When I was a kid, I hoped that I would grow temples of white hair like Reed Richards from the Fantastic Four as I aged. I got them — along with a widow’s peak as sharp as a letter opener.

My hair was always wispy, even at its thickest. I buzz it all now. I like the feeling better, not so tussled by the wind or tickling on the scalp. It’s less to manage, less to restyle after being matted down in a beanie during the New England winters.

I’m fortunate to have a nice, round head. It made me a shoe-in for the lead in You’re a Good Man, Charlie Brown when I was in college.

I also buzz it because my hair only wants to fall to one side. The follicles grow like a crew without sea legs, leaning too far starboard and leaving the boat feeling lopsided.

But I miss the white temples, which are translucent with my hair this short. I’m sorry, Mr. Fantastic.

I wonder if I was in a rush for white temples because the people around me seemed to need me to be old more than they needed to be young.

I felt like people needed me to be a Reed Richards. Not just smart but genius. Not just flexible but elastic. Not just durable but indestructible.

When I look in the mirror, I see a shorn head, and I think, ah, there he is. Not Reed Richards.



The T-shirt tag that I forgot to cut out. The nice wool sweater I bought that feels like burlap. The jeans that hug my calves a little too tight.

The scrape of silverware in the sink. The hand full of sludge as I open the drain. The clank of dishes as I line them up in the washer.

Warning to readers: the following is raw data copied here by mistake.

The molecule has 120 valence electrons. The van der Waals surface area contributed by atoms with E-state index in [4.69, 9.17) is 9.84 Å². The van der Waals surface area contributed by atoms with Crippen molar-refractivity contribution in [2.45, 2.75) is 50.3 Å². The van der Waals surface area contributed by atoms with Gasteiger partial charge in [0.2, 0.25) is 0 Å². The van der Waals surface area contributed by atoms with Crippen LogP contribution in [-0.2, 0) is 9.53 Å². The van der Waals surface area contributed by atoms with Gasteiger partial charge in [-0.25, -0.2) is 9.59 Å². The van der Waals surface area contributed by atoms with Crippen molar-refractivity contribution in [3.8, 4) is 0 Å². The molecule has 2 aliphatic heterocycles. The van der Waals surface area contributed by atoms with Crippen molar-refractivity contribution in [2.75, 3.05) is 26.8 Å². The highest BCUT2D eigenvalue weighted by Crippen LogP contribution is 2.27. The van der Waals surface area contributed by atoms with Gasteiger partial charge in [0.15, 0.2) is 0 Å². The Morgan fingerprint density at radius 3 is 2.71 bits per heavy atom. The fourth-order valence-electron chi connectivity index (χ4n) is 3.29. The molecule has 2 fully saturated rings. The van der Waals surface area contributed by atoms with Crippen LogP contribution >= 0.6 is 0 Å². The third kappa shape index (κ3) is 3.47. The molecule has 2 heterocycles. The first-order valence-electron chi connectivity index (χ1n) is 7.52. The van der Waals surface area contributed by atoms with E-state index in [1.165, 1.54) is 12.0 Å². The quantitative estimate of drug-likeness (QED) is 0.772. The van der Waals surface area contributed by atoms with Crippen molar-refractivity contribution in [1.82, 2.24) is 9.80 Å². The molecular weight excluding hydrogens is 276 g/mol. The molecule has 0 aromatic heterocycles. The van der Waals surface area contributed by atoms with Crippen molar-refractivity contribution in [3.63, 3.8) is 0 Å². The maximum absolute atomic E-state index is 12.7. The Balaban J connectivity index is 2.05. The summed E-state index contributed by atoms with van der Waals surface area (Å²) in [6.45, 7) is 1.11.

The alarm in the boiler room of the complex, skimming the surface of audibility through the bedroom wall.

Smacking lips. Dry mouths. The unexpected brush of a loved one’s fingers (I’m sorry).

But hey, there’s also music. So it’s not so bad.


He swirls the sifting pan, skin leathery from the sun. The river soaks his ankles. He thinks he catches a gleam of gold, but then it disappears. Perhaps it was a glint off the sweat beading on his eyelashes.

The family he left. The family he will never have.

I will break the mountains, he murmurs. I will drive a pick-axe through the core of this planet.

He throws aside the pan and thrashes the river bank with his bare fingers. His callouses begin to crack. The water streams with trails of crimson.

Meanwhile the sun looks down with incredulity.


I hereby declare the ineffable. I proudly exclaim the nonsensical. I smell what is seen, and it sounds like it tastes. I’ll write it in prose that is lyrical.

It’s as plain as the sock that I wear on my head, or the shoes I put on before going to bed. It’s an optional edict, for better and worse. It’s ice cream for dinner and steak for dessert.

Now, stand up and bow! I’m a king made to serve! I’ll rule with submission! Straight on we shall swerve!

Also the end won’t rhyme.


He carved his way through the ocean with a calcified backstroke, the horizon forever escaping him. With the abyss below and the sky above, he felt like prey suspended in a spiderweb.

The seas trembled. He turned on his chest, plunging his face into the water, staring through it as if through one giant tear.

A face of stone glared back at him, a face like a sunken island, stretching on all sides into the blackened depths. The eyes glowed red, and the lips cracked. The mouth opened, and he surrendered to the whirlpool, smiling back as he was swallowed.